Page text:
During the "Peak of Inflated Expectations," companies that positioned themselves ahead of the pack boast about prestigious customers and exciting performance, and a bandwagon effect kicks in.
"The stories in the press capture the excitement around the innovation and reinforce the need to become part of it or be left behind."
Exuberance becomes irrational as risks are discounted or ignored, market timelines are compressed and likely demand is over-estimated.
During the "Trough of Disillusionment,"
"impatience for results begins to replace the original excitement about potential value. ... Problems with performance, or slower-than-expected adoption, or a failure to deliver financial returns in the time anticipated all lead to missed expectations. A number of less-favorable stories start to emerge as most companies realize things aren't as easy as they first seemed. The media, always needing a new angle to keep readers interested, switches to featuring the challenges rather than the opportunities of the innovation."
After the Trough of Disillusionment has passed
"some early adopters overcome the initial hurdles, begin to experience benefits, see the light at the end of the tunnel, and recommit efforts to move forward"
into "The Slope of Enlightenment," where the innovation matures, companies improve their products and real-world benefits begin to materialize. Innovations that successfully make the transition eventually reach a "Plateau of Productivity," where
"a sharp uptick ("hockey stick") in adoption begins, and penetration accelerates rapidly as a result of productive and useful value."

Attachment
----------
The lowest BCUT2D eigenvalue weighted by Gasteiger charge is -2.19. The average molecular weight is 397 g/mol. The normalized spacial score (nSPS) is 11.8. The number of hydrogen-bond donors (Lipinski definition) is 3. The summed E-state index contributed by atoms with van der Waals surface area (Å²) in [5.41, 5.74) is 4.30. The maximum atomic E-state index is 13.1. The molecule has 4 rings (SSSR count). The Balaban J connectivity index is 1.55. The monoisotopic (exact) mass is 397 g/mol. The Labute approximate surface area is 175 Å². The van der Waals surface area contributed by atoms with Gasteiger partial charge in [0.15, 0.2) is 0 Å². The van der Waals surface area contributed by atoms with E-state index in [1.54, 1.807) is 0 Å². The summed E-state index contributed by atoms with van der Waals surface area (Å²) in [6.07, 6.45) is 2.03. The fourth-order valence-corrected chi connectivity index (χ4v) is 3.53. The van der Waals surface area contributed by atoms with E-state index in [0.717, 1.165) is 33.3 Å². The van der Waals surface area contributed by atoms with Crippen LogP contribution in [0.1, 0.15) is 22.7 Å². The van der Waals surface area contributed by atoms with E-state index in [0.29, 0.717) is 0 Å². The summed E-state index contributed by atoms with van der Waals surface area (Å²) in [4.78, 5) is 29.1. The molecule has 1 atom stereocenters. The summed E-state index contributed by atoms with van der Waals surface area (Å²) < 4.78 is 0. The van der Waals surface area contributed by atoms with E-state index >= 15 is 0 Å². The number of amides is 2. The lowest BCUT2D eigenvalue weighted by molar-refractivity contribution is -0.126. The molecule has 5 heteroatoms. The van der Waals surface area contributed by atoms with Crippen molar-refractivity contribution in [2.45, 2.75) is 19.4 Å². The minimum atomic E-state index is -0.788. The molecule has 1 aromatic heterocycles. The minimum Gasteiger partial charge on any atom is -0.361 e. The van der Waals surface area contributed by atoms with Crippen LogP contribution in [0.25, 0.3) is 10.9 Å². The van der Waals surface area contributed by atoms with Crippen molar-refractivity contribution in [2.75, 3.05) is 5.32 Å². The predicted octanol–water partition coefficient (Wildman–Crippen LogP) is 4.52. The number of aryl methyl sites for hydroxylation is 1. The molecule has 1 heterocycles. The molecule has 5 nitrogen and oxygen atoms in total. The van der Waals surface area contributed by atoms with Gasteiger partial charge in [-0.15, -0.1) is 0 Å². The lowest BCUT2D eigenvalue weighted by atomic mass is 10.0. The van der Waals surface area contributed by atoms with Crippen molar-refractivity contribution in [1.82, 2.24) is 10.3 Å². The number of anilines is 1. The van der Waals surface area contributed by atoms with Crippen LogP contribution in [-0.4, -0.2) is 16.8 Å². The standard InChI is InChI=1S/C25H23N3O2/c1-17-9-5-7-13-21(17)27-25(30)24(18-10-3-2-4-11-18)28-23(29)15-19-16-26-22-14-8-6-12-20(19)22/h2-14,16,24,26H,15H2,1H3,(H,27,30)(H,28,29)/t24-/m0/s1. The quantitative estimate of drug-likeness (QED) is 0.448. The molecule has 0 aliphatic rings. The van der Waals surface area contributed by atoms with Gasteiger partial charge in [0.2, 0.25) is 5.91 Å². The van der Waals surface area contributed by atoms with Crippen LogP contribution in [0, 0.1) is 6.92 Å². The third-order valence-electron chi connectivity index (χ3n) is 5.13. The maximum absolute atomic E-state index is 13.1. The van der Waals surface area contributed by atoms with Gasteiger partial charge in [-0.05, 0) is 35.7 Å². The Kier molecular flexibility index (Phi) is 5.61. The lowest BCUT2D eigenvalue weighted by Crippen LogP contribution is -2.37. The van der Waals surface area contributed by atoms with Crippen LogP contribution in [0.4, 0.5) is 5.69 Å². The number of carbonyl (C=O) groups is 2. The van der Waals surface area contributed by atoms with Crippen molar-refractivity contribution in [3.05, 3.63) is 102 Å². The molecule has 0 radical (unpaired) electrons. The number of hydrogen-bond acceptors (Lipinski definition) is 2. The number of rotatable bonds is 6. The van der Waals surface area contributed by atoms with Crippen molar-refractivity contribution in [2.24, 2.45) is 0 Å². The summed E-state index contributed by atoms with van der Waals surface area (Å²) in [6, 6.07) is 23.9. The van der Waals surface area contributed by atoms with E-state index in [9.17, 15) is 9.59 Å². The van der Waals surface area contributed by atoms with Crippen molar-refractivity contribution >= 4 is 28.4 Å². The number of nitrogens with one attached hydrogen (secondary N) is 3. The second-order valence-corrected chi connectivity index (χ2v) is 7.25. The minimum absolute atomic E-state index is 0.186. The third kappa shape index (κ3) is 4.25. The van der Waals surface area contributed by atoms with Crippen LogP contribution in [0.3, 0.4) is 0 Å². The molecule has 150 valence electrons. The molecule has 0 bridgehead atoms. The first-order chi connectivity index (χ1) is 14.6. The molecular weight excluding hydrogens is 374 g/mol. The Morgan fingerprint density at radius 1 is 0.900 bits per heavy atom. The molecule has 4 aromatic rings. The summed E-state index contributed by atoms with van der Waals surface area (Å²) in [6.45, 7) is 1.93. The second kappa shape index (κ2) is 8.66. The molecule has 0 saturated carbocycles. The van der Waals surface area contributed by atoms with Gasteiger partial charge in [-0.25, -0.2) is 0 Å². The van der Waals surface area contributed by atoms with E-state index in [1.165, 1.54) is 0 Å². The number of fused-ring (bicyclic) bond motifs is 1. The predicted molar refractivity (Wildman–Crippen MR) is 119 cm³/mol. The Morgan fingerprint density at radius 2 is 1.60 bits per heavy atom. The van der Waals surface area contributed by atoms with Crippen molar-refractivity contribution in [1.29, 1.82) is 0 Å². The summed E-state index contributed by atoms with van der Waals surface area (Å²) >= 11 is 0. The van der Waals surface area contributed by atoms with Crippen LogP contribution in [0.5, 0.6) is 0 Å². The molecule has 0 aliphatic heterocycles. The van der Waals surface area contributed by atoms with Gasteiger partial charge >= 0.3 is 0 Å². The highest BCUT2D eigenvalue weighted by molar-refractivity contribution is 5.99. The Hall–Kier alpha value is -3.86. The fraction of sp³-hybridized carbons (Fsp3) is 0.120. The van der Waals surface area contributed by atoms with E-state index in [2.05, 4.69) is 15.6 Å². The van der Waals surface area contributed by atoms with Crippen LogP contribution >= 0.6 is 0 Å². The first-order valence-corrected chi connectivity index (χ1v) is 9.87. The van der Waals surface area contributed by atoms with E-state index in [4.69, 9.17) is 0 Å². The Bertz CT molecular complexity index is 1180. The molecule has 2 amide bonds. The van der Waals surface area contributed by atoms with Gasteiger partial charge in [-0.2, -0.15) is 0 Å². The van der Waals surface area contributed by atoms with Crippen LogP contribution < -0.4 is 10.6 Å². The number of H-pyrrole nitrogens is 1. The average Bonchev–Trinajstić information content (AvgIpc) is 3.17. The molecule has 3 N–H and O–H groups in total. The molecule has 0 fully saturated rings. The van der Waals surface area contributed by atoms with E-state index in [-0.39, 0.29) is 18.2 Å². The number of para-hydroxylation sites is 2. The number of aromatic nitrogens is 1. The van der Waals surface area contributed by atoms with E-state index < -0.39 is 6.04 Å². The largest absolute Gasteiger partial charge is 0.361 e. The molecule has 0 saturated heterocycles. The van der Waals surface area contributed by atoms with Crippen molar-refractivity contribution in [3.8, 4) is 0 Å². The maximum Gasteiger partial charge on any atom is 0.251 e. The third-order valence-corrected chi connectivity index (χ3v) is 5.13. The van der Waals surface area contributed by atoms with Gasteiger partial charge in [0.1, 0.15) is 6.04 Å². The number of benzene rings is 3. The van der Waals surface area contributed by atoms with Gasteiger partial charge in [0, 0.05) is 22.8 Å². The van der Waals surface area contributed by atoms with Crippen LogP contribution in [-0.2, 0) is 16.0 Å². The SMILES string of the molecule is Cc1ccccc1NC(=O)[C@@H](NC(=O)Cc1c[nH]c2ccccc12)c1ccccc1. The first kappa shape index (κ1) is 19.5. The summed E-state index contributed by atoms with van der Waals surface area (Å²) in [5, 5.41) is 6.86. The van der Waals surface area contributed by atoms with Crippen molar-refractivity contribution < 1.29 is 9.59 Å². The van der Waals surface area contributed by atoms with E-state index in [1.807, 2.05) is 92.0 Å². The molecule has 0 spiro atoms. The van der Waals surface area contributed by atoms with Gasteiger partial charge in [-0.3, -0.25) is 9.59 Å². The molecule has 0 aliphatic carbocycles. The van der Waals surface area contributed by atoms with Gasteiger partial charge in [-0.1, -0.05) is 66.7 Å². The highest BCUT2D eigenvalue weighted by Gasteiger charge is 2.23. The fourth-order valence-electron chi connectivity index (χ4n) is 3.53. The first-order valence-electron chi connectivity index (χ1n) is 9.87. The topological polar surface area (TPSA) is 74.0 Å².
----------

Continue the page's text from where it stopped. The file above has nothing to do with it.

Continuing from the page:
A third and more easily overlooked hype cycle arises when there's a fundamental change in the market for products manufactured by companies that are well out on the Plateau of Productivity. While hype cycles in established industries are less volatile than either R&D or new technology hype cycles, they can provide outstanding opportunities to buy the security of reliable earnings with market-beating upside potential.
I started drawing the hype-cycle curve for clients long before Gartner described the fundamental reasons for each stage in the evolution of a technology or resource deposit. Using the hype cycle as an analytical tool and rigorously adhering to its discipline has never failed me. Every time I've ignored the hype cycle, or convinced myself "it's different this time," the outcome has been very unpleasant. While hype-cycle investing requires substantial time and a lot of patience because the timing of transition points is uncertain, experience has shown that the best entry points for long investors are before the Innovation Trigger and near the bottom of the Trough of Disillusionment, and the best entry point for short investors is at or near the Peak of Inflated Expectations. If you can accurately identify where a particular company is situated on its own hype cycle, successful investing is like fishing in a trout farm.
Two examples of predictions I've made based on hype cycle analysis follow.
I started criticizing lithium-ion battery manufacturers in the summer of 2008 because their market valuations were out of line with their underlying business realities. The fundamental reason for the valuation disconnect was emerging government policies that favored the development of electric cars. All the stories, however, said that electric cars wouldn't and couldn't be cost-effective until some clever innovator found a way to increase energy density by six- to seven-fold while reducing battery cost by 75%.